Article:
{[ promptMessage ]}

Bookmark it

{[ promptMessage ]}

PE Powerpoint Part BW 10

PE Powerpoint Part BW 10 - Public Economics Principles and...

Info icon This preview shows pages 1–12. Sign up to view the full content.

View Full Document Right Arrow Icon
Public Economics Principles and Practice Part Ten Multi-Government Systems Peter Abelson Applied Economics and University of Sydney
Image of page 1

Info icon This preview has intentionally blurred sections. Sign up to view the full version.

View Full Document Right Arrow Icon
Multi-Government Systems Multilevel Government Globalisation and Government
Image of page 2
Chapter 33 Multilevel Government Allocation of Functions in a Multilevel System Optimal Size of Local Governments Taxation with Multilevel Governments Household Choices and Local Government Intergovernmental Transfers Multilevel Government in Australia
Image of page 3

Info icon This preview has intentionally blurred sections. Sign up to view the full version.

View Full Document Right Arrow Icon
Tiers of Government Multilevel government exists in centralised states as well as in federations.
Image of page 4
Allocation of Functions in a Multilevel System Macroeconomic management: Aligning total expenditure with economic capacity is a central responsibility. Sub-national governments: Should not have independent monetary policy Have limited macroeconomic influence because of leakages May distort efficient allocation of resources But judicious use of local fiscal policy may make marginal differences
Image of page 5

Info icon This preview has intentionally blurred sections. Sign up to view the full version.

View Full Document Right Arrow Icon
Distributional policies Mainly central government responsibility. Only central government can achieve horizontal equity across country. Sub-national redistribution may be ineffective and counter-productive. However most local communities want (legitimately) to have some redistribution programs.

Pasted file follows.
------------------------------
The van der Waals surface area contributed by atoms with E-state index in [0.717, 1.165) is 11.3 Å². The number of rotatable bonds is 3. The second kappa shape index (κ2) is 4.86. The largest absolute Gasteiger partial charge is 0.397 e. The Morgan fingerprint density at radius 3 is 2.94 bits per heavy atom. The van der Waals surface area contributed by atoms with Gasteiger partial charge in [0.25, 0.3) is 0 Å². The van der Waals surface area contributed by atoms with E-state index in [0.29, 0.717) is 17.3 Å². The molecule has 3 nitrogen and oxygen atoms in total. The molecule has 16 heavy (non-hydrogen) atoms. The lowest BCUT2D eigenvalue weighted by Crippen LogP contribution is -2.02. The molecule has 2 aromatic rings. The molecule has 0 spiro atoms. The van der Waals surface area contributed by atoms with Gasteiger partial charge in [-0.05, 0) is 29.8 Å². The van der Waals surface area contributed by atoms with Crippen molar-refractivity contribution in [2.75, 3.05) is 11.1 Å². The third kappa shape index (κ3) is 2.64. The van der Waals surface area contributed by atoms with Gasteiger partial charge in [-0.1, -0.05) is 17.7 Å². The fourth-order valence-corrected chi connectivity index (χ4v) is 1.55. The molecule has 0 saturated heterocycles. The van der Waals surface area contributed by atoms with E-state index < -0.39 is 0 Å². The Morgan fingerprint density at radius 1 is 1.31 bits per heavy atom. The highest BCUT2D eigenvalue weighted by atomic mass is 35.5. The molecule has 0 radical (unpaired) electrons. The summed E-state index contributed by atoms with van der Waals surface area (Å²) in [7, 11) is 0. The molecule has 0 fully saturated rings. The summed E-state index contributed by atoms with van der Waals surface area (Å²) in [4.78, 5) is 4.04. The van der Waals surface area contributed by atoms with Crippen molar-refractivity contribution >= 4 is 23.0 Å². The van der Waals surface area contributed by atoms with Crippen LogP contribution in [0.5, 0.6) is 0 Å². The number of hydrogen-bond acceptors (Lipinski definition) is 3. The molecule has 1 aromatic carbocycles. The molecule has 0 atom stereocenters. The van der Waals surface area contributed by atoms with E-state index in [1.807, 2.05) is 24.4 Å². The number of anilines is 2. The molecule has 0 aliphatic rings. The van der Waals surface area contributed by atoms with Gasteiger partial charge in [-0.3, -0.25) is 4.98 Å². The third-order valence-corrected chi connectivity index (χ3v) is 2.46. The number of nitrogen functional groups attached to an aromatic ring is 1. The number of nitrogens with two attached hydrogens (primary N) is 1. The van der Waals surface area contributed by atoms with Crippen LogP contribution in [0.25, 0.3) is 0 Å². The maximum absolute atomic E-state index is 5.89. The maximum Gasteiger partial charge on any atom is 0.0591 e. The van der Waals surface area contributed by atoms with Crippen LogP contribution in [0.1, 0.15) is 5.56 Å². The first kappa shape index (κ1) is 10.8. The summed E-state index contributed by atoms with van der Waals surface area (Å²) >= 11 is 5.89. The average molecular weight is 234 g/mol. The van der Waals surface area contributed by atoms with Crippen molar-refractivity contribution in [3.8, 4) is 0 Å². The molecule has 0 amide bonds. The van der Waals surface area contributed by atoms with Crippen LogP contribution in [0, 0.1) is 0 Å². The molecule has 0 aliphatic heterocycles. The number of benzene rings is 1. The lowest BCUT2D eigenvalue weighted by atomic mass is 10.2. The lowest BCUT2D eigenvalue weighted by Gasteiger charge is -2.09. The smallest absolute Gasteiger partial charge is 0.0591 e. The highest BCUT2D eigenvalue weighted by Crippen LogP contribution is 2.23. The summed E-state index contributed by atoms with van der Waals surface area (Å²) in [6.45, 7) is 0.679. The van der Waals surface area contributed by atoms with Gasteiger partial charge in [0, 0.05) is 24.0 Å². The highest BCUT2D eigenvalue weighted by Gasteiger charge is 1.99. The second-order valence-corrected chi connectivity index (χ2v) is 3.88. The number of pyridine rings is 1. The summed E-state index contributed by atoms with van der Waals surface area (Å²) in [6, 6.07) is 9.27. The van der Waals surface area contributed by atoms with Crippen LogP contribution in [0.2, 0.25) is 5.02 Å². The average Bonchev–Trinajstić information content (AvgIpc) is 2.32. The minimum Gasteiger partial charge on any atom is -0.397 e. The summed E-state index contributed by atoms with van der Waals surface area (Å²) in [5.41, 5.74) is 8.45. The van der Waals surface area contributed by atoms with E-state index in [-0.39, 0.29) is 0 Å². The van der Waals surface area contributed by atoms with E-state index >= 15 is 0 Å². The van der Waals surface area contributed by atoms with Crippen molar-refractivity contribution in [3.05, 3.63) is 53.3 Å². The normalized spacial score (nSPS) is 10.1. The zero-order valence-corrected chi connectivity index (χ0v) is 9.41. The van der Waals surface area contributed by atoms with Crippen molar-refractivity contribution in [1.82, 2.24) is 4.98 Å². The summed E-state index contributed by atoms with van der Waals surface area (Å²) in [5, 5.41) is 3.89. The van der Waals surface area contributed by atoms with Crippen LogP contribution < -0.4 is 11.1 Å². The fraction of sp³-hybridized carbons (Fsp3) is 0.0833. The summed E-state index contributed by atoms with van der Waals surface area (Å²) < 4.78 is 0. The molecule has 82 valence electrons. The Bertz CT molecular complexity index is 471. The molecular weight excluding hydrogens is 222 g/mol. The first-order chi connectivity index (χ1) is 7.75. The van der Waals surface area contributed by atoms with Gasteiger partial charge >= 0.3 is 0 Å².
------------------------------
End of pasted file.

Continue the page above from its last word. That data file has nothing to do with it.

Image of page 6
Allocation functions: public goods Decentralisation theorem: Decentralisation maximises economic welfare by equilibrating supply of services to demand. Subsidiarity principle: Subject to cost considerations, public services should be supplied by the level of government closest to the users of the service.
Image of page 7

Info icon This preview has intentionally blurred sections. Sign up to view the full version.

View Full Document Right Arrow Icon
Decentralisation theorem
Image of page 8
Problems with shared responsibilities Major problems can arise when different levels of government share responsibilities. r.g in health and education. This is hard to avoid in federations but also in centralised countries.
Image of page 9

Info icon This preview has intentionally blurred sections. Sign up to view the full version.

View Full Document Right Arrow Icon
Optimal Size of Local Governments Considerations similar to those for supply of public goods. Diversity of preferences points to small areas. Cost efficiency points to larger areas. One problem: optimal size may vary by type of public good provided. There is a shortage of empirical studies. Most studies of costs of services in areas of different sizes focus on technical possibilities rather than behavioural factors. There are few studies of effects of area size on demand and preference satisfaction. More research is needed.
Image of page 10
Taxation with Multilevel Governments Criteria for taxes: Distributional (equity) objectives Allocative efficiency (minimise deadweight losses) Fiscal adequacy. Accountability. Two problems Central taxes best meet first two criteria, but this creates problems for other two criteria.
Image of page 11

Info icon This preview has intentionally blurred sections. Sign up to view the full version.

View Full Document Right Arrow Icon
Image of page 12
This is the end of the preview. Sign up to access the rest of the document.

{[ snackBarMessage ]}

What students are saying

  • Left Quote Icon

    As a current student on this bumpy collegiate pathway, I stumbled upon Course Hero, where I can find study resources for nearly all my courses, get online help from tutors 24/7, and even share my old projects, papers, and lecture notes with other students.

    Student Picture

    Kiran Temple University Fox School of Business ‘17, Course Hero Intern

  • Left Quote Icon

    I cannot even describe how much Course Hero helped me this summer. It’s truly become something I can always rely on and help me. In the end, I was not only able to survive summer classes, but I was able to thrive thanks to Course Hero.

    Student Picture

    Dana University of Pennsylvania ‘17, Course Hero Intern

  • Left Quote Icon

    The ability to access any university’s resources through Course Hero proved invaluable in my case. I was behind on Tulane coursework and actually used UCLA’s materials to help me move forward and get everything together on time.

    Student Picture

    Jill Tulane University ‘16, Course Hero Intern